March 7 to 11, 2011

– Kuwait faces a major anti-government demonstration (Le Koweit confronté à une importante manifestation anti-gouvernementale)
09/03/2011 – RFI

The Emirate of Kuwait has lived on March 8 a major demonstration of political discontent. In front of a government building in the square of the capital, named for the occasion « Change Square », a thousand Kuwaitis gathered to demand the departure of Prime Minister, accused of incompetence, and political reforms.

– After the protests, Mohammed VI promised reforms in Morocco (Après les manifs, Mohammed VI promet des réformes au Maroc)
10/03/2011 – Rue 89

King Mohammed VI announced on Wednesday March 9, 2011 a constitutional reform aiming in particular to strengthen the status of the Premier and the « expansion of individual liberties. » The Prime Minister will be appointed, following the coming constitution, within the « political party that came out of elections » and not appointed by the sovereign. This speech of the King was the first delivered first since the events of 20 February to demand « political reforms ».

– Tunisia: Third Interim Government to manage the transition (Tunisie: troisième gouvernement provisoire pour gérer la transition)
07/03/2011 – L’Express

Exit the last ministers inherited from the deposed President Ben Ali, Tunisian Prime Minister Beji Caid Essebsi, formed on Monday March 7, 2011 a government composed of technocrats whose primary mission is security and economy. The new authorities immediately gave another strong signal by announcing the dissolution of the Directorate for territorial Security and the political police that imposed a reign of terror during the 23 years of Zine El Abidine Ben Ali power.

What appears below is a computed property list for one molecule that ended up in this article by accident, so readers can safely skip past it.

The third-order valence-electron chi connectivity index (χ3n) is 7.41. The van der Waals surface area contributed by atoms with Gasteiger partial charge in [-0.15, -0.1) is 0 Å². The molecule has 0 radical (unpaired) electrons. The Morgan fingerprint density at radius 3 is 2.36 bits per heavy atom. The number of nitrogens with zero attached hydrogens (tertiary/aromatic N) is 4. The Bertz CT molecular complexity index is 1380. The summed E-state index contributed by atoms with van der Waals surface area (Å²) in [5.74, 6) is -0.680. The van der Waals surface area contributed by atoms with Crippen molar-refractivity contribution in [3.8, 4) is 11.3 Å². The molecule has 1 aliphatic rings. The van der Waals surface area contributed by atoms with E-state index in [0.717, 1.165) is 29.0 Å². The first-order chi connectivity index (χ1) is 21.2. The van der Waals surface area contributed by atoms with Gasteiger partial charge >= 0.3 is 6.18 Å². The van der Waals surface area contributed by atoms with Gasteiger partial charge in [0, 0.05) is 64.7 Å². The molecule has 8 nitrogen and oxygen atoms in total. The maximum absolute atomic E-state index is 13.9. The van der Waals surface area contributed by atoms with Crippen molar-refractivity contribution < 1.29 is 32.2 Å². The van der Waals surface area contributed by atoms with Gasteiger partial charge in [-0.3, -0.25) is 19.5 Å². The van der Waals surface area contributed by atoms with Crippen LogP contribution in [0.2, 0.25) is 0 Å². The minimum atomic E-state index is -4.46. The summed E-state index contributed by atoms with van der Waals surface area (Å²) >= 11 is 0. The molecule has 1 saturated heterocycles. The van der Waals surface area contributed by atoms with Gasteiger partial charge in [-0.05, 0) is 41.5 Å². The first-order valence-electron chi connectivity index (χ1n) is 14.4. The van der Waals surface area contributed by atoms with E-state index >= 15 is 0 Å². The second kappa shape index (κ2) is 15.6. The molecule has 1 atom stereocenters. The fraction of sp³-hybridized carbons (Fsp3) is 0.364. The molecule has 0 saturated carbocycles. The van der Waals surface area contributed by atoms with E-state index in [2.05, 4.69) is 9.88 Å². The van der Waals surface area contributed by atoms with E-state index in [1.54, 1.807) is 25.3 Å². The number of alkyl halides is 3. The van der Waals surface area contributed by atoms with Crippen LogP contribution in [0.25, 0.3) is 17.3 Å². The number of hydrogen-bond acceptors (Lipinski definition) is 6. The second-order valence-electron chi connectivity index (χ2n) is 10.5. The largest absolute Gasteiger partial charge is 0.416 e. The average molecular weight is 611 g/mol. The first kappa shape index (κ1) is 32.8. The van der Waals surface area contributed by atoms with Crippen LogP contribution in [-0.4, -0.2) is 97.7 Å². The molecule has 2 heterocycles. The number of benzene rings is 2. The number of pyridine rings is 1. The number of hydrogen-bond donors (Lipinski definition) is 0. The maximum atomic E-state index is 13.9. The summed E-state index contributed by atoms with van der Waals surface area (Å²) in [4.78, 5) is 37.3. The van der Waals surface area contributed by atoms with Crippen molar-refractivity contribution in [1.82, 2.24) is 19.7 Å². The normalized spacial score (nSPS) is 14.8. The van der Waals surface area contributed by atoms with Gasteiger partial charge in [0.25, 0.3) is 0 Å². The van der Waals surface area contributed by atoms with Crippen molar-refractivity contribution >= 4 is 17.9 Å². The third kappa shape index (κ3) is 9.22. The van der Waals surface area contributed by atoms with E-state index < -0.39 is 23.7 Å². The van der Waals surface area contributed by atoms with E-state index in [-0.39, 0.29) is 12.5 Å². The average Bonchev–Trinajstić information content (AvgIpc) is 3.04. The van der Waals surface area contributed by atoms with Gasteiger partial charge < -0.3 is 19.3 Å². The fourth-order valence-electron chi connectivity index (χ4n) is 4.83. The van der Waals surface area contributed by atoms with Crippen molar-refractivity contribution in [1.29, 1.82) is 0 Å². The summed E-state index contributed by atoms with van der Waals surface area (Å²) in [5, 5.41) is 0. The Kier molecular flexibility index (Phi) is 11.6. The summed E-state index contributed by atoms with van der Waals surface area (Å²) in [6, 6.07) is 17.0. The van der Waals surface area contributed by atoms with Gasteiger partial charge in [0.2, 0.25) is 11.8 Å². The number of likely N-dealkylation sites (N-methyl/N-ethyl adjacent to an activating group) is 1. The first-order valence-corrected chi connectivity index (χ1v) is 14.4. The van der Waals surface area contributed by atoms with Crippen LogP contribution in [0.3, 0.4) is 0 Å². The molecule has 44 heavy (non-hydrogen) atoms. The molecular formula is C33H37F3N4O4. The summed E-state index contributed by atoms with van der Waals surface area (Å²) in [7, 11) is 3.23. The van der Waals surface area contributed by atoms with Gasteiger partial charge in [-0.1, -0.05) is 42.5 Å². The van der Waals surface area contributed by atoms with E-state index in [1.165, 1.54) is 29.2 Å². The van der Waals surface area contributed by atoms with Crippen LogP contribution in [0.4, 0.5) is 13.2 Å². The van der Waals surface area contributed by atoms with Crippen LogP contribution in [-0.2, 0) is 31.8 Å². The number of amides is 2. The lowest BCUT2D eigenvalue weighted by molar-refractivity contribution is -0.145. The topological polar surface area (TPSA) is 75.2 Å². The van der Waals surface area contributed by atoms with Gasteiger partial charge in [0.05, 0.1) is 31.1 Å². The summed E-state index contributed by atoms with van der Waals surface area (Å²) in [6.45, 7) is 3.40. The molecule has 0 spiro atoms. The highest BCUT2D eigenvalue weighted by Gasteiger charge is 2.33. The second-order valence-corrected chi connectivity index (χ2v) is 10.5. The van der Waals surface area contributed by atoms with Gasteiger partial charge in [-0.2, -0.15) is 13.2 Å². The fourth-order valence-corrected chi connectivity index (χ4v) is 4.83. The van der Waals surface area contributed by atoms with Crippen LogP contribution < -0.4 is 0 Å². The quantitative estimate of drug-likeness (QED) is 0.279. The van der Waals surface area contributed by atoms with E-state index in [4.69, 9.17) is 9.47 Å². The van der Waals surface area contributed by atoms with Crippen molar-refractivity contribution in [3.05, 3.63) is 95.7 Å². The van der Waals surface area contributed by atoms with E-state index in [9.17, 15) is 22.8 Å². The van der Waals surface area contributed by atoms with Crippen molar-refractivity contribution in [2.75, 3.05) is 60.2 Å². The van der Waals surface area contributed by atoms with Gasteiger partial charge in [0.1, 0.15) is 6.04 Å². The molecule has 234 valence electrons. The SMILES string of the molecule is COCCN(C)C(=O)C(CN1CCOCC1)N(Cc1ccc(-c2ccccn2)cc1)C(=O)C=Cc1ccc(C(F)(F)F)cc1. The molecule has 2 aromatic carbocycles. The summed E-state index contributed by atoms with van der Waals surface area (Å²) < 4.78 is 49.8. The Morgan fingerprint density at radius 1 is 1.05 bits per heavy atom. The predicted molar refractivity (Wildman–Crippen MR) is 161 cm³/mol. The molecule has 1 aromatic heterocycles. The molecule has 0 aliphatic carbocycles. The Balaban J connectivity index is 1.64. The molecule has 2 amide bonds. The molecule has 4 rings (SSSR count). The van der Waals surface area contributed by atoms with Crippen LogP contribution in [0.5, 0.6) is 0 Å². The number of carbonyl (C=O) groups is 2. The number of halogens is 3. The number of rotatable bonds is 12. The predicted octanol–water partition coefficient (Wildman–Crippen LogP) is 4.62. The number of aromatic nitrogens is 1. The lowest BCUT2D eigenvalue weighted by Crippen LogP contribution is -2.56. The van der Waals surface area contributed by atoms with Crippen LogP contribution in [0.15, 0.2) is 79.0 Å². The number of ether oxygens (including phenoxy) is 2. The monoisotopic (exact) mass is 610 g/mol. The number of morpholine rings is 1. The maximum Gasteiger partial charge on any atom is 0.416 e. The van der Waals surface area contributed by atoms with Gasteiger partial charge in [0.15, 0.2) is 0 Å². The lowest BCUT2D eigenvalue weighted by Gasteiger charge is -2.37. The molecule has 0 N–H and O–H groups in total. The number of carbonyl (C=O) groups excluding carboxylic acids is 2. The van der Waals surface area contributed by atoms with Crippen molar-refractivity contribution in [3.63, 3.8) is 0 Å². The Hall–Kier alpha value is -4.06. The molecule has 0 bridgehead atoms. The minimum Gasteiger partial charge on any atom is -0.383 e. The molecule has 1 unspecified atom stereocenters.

– Libya: Westerners in search of a common position (Libye: les Occidentaux à la recherche d’une position commune)
10/03/2011 – RTBF

Diplomatic negotiations to establish a no-fly zone over Libya are complex. Two important meetings were scheduled this week in Brussels within the European Union and NATO, to try to find a common position on Libya.

– The resistance is growing also in Saudi Arabia 09/03/2011 – Slate

The seeds of rebellion are present in Saudi Arabia. Nearly 40% of Saudis between 20 and 24 are unemployed. A succession of scandals has revealed the degree of corruption and nepotism in state institutions. But if at the time when the Saudis were poor and lagging behind in education, aspirations and infrastructure, oil cured all social ills, today, the Saudis have other aspirations. They are young, educated, connected and can express themselves. Above all, they are aware of social and political demands that have shaken the Arab world’s authoritarian regimes. Moreover, attempts to calm the protesters no longer seem sufficient. The public wants to be represented in political life and count in economic life. . These aspirations are important to follow as it is when Saudi Arabia will revolt that the Arab world and its relations with the West will be disrupted forever.